Hunting and Trapping
by Winyan Staz
Unless you're a vegetarian you are going to want to know a few simple snares, traps and a few tips too. We Native Americans have a name for vegetarians.. we call them "bad hunters." ... All kidding aside (I was a vegetarian for about 9 years once but have returned to eating meat as my body did not do so well without it.) Now I just bless my food and eat. Any ways.. that said.. there are a few tips for hunters & trappers.
You can make snares out of cordage, shoelaces, light weight wire(best) or things like string, yarn, ropes, etc. but, unless you take the time to know your quarry you won't catch much. Watch for well used paths, fresh scat and know the times they move along those paths.
One or two snares won't keep you in food. You will need at least a dozen or two. The more snares..the more likely you will eat.
If you know your quarry you can use natural food such as berries, mushrooms, etc. for bait for your deadfall traps. Google "paiute trap" or "deadfall traps" and learn a couple of ways. Practice!
It is also extremely important to keep your scent down to a minimum when setting snares. Standing in the smoke from a wet burning campfire will help, rubbing your hands & feet with cedar needles or wild mint or other strong smelling plants (like skunk cabbage) will also help.
Check your snares every day! Otherwise another critter will come along and snatch your supper or the creature will suffer needlessly.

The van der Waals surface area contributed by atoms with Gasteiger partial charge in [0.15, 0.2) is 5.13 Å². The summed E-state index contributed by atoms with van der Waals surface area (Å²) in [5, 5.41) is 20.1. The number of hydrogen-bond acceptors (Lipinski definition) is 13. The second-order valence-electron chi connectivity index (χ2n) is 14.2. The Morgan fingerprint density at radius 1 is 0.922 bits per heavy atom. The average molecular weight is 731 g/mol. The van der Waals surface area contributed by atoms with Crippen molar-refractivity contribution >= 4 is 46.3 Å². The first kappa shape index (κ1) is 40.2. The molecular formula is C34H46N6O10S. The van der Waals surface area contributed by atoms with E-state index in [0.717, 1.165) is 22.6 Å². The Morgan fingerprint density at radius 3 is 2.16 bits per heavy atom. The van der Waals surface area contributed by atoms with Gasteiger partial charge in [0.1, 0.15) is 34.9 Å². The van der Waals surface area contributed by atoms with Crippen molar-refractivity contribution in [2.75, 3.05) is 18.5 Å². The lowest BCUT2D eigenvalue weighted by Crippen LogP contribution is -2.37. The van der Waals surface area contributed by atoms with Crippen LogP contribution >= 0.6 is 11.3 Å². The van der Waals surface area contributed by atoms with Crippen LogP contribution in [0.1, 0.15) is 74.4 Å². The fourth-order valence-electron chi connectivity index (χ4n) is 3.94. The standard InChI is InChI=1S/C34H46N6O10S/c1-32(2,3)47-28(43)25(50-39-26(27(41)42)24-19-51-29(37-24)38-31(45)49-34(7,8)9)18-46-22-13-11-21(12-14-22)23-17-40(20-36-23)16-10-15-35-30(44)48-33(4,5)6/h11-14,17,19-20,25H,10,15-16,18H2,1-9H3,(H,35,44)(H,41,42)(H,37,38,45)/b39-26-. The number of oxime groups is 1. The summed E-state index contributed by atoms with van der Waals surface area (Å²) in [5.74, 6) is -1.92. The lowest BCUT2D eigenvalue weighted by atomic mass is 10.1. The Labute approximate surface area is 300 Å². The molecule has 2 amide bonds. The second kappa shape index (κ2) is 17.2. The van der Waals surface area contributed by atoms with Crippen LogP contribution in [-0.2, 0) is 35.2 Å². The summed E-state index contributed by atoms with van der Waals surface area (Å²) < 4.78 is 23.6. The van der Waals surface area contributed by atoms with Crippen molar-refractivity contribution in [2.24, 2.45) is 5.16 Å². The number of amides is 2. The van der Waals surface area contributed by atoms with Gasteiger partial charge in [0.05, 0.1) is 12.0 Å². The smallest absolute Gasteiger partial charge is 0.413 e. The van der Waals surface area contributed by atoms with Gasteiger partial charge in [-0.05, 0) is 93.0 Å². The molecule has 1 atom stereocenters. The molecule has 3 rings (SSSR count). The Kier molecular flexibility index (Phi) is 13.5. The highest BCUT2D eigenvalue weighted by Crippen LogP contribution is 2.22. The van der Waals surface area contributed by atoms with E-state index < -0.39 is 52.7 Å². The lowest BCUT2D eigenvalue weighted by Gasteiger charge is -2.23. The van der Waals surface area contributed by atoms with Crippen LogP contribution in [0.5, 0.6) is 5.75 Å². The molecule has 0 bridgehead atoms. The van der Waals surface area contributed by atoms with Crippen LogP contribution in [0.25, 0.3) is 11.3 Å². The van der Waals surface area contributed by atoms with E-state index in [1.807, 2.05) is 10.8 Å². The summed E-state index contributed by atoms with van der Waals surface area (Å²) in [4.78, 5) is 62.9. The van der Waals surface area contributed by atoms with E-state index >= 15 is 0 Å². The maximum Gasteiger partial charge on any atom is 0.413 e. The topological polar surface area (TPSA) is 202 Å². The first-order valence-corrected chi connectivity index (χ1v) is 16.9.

Don't throw away those bones! You can split them for the marrow inside to either eat, put into soups or use as bait. Use the bones for needles, arrowheads, or other useful tools such as scrappers and knives. Use every part in thankfulness to the spirit of that animal for helping you to survive.
One day the atoms of our bodies will also return to the Wheel of life to be taken up by some plant or critter to help them survive and grow as well. God feeds God. And even if you choose not to believe in The Creator, it is still the best practice.
Use the brains of the animal you trapped to cure the hide after it is stretched out, pegged down, dried and scrapped. Rub the brains into the skin and by wrapping the hide around a tree branch you can move it back and forth by alternately pulling on both ends to make it soft and supple.
Dry the meat
Dry any left over meats over your campfire smoke. Later you can pound some of it mixed with dried berries and fat to make pemmican..a good trail and travel food to have. SAVE all fat you don't eat. It can be used so many ways. To keep your lips from drying and cracking, to rub on an arrow shaft so it will slide easily or for light at night..so many ways to use fat and so necessary and a bit difficult to get in the wild.
Animals are a lot like humans in that they too will choose the easiest way to move or travel. You will always find an animal trail a few yards into the woods past highways. They tend to follow the highways looking for good crossing places, especially to get to water on the other side. The bigger the animal trail is..the better chance that it will lead to water.
Learn as many of the animal tracks as you can. It will help you to know if you are tracking a rabbit or a skunk, etc or what type of predator is around. When moving through the woods, always remember to stop once in a while and look back behind you. Animals will wait until you pass to move...and you also want to know if you are the hunter or the hunted. ;) Watch for animal trails & sign around their favorite type of food or the waterholes.
Always remember. Prey travels along the paths. Predators travel beside the path.
Learn to survive in the wilderness.